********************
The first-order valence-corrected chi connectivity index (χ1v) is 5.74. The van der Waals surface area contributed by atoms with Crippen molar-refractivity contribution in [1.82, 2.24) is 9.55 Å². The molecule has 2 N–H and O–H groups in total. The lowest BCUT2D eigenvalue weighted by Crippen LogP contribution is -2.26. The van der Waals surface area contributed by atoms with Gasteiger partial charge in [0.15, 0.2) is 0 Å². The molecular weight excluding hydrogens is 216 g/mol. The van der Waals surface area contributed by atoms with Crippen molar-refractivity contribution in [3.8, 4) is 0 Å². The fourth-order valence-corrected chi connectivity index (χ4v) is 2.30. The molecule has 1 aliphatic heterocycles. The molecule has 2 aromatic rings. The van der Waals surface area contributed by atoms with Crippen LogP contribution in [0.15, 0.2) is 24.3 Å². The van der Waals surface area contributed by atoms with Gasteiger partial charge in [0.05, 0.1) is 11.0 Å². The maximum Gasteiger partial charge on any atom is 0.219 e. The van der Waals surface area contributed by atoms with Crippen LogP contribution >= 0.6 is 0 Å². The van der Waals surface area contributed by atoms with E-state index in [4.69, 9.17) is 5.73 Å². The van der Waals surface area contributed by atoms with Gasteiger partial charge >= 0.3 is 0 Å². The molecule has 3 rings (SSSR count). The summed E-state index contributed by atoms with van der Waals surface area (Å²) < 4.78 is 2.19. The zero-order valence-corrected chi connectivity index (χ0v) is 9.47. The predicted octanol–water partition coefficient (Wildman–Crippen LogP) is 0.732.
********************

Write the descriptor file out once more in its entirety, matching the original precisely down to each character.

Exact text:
The first-order valence-corrected chi connectivity index (χ1v) is 5.74. The van der Waals surface area contributed by atoms with Crippen molar-refractivity contribution in [1.82, 2.24) is 9.55 Å². The molecule has 2 N–H and O–H groups in total. The lowest BCUT2D eigenvalue weighted by Crippen LogP contribution is -2.26. The van der Waals surface area contributed by atoms with Gasteiger partial charge in [0.15, 0.2) is 0 Å². The molecular weight excluding hydrogens is 216 g/mol. The van der Waals surface area contributed by atoms with Crippen molar-refractivity contribution in [3.8, 4) is 0 Å². The fourth-order valence-corrected chi connectivity index (χ4v) is 2.30. The molecule has 1 aliphatic heterocycles. The molecule has 2 aromatic rings. The van der Waals surface area contributed by atoms with Crippen LogP contribution in [0.15, 0.2) is 24.3 Å². The van der Waals surface area contributed by atoms with Gasteiger partial charge in [0.05, 0.1) is 11.0 Å². The maximum Gasteiger partial charge on any atom is 0.219 e. The van der Waals surface area contributed by atoms with Crippen LogP contribution >= 0.6 is 0 Å². The van der Waals surface area contributed by atoms with E-state index in [4.69, 9.17) is 5.73 Å². The van der Waals surface area contributed by atoms with Gasteiger partial charge >= 0.3 is 0 Å². The molecule has 3 rings (SSSR count). The summed E-state index contributed by atoms with van der Waals surface area (Å²) < 4.78 is 2.19. The zero-order valence-corrected chi connectivity index (χ0v) is 9.47. The predicted octanol–water partition coefficient (Wildman–Crippen LogP) is 0.732.